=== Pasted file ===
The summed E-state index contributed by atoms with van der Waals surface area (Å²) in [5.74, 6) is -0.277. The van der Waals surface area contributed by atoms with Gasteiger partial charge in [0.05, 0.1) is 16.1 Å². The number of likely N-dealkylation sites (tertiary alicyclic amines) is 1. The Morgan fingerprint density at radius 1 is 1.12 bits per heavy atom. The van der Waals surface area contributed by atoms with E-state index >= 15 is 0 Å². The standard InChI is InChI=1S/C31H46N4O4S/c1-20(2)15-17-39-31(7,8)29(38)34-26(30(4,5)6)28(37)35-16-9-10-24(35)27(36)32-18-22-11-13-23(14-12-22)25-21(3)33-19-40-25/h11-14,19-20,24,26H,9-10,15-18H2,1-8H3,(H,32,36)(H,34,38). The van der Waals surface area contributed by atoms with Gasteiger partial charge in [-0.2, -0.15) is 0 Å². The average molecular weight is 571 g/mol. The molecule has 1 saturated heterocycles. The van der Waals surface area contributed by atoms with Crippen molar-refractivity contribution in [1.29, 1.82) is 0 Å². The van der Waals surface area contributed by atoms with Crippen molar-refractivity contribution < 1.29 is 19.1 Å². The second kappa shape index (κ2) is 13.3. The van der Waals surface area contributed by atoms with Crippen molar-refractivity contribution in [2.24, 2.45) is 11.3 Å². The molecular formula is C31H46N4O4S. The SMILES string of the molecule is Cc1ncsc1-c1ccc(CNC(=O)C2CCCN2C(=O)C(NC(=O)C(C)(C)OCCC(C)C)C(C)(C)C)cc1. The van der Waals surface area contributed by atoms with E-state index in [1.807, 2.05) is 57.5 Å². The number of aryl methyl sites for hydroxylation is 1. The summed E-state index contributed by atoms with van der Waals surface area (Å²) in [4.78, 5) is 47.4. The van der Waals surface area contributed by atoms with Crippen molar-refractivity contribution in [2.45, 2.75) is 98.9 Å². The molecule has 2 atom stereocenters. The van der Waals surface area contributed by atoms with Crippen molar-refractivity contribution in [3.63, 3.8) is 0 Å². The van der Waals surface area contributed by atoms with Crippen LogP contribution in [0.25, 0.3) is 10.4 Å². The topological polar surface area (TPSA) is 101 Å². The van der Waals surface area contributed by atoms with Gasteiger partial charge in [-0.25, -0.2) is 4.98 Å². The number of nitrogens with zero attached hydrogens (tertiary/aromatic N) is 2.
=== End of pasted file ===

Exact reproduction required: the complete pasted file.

The summed E-state index contributed by atoms with van der Waals surface area (Å²) in [5.74, 6) is -0.277. The van der Waals surface area contributed by atoms with Gasteiger partial charge in [0.05, 0.1) is 16.1 Å². The number of likely N-dealkylation sites (tertiary alicyclic amines) is 1. The Morgan fingerprint density at radius 1 is 1.12 bits per heavy atom. The van der Waals surface area contributed by atoms with E-state index >= 15 is 0 Å². The standard InChI is InChI=1S/C31H46N4O4S/c1-20(2)15-17-39-31(7,8)29(38)34-26(30(4,5)6)28(37)35-16-9-10-24(35)27(36)32-18-22-11-13-23(14-12-22)25-21(3)33-19-40-25/h11-14,19-20,24,26H,9-10,15-18H2,1-8H3,(H,32,36)(H,34,38). The van der Waals surface area contributed by atoms with Gasteiger partial charge in [-0.2, -0.15) is 0 Å². The average molecular weight is 571 g/mol. The molecule has 1 saturated heterocycles. The van der Waals surface area contributed by atoms with Crippen molar-refractivity contribution in [1.29, 1.82) is 0 Å². The van der Waals surface area contributed by atoms with Crippen molar-refractivity contribution < 1.29 is 19.1 Å². The second kappa shape index (κ2) is 13.3. The van der Waals surface area contributed by atoms with Crippen molar-refractivity contribution in [2.24, 2.45) is 11.3 Å². The molecular formula is C31H46N4O4S. The SMILES string of the molecule is Cc1ncsc1-c1ccc(CNC(=O)C2CCCN2C(=O)C(NC(=O)C(C)(C)OCCC(C)C)C(C)(C)C)cc1. The van der Waals surface area contributed by atoms with E-state index in [1.807, 2.05) is 57.5 Å². The number of aryl methyl sites for hydroxylation is 1. The summed E-state index contributed by atoms with van der Waals surface area (Å²) in [4.78, 5) is 47.4. The van der Waals surface area contributed by atoms with Crippen molar-refractivity contribution in [2.45, 2.75) is 98.9 Å². The molecule has 2 atom stereocenters. The van der Waals surface area contributed by atoms with Crippen molar-refractivity contribution in [3.63, 3.8) is 0 Å². The van der Waals surface area contributed by atoms with Crippen LogP contribution in [0.25, 0.3) is 10.4 Å². The topological polar surface area (TPSA) is 101 Å². The van der Waals surface area contributed by atoms with Gasteiger partial charge in [-0.25, -0.2) is 4.98 Å². The number of nitrogens with zero attached hydrogens (tertiary/aromatic N) is 2.